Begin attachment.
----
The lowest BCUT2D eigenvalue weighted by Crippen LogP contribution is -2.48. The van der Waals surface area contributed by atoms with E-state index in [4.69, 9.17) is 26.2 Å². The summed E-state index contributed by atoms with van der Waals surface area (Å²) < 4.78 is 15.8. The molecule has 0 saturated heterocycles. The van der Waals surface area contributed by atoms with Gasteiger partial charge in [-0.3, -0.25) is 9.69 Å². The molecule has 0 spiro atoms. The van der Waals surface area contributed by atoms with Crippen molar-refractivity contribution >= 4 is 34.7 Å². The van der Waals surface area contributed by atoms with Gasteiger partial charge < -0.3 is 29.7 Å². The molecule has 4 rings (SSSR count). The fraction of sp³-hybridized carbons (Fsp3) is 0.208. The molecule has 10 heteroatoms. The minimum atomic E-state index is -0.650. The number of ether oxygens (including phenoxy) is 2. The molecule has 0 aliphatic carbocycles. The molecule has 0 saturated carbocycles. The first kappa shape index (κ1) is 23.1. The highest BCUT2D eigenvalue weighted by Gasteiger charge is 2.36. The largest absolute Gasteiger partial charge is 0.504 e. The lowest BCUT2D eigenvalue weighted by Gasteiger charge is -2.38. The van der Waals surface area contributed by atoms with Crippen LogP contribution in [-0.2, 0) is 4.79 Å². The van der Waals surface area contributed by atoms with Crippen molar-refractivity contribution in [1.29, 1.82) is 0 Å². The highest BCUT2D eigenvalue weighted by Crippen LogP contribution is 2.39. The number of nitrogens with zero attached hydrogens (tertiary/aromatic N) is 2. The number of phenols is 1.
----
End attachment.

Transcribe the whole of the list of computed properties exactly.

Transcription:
The lowest BCUT2D eigenvalue weighted by Crippen LogP contribution is -2.48. The van der Waals surface area contributed by atoms with E-state index in [4.69, 9.17) is 26.2 Å². The summed E-state index contributed by atoms with van der Waals surface area (Å²) < 4.78 is 15.8. The molecule has 0 saturated heterocycles. The van der Waals surface area contributed by atoms with Gasteiger partial charge in [-0.3, -0.25) is 9.69 Å². The molecule has 0 spiro atoms. The van der Waals surface area contributed by atoms with Crippen molar-refractivity contribution >= 4 is 34.7 Å². The van der Waals surface area contributed by atoms with Gasteiger partial charge < -0.3 is 29.7 Å². The molecule has 4 rings (SSSR count). The fraction of sp³-hybridized carbons (Fsp3) is 0.208. The molecule has 10 heteroatoms. The minimum atomic E-state index is -0.650. The number of ether oxygens (including phenoxy) is 2. The molecule has 0 aliphatic carbocycles. The molecule has 0 saturated carbocycles. The first kappa shape index (κ1) is 23.1. The highest BCUT2D eigenvalue weighted by Gasteiger charge is 2.36. The largest absolute Gasteiger partial charge is 0.504 e. The lowest BCUT2D eigenvalue weighted by Gasteiger charge is -2.38. The van der Waals surface area contributed by atoms with Crippen LogP contribution in [-0.2, 0) is 4.79 Å². The van der Waals surface area contributed by atoms with Crippen molar-refractivity contribution in [1.29, 1.82) is 0 Å². The highest BCUT2D eigenvalue weighted by Crippen LogP contribution is 2.39. The number of nitrogens with zero attached hydrogens (tertiary/aromatic N) is 2. The number of phenols is 1.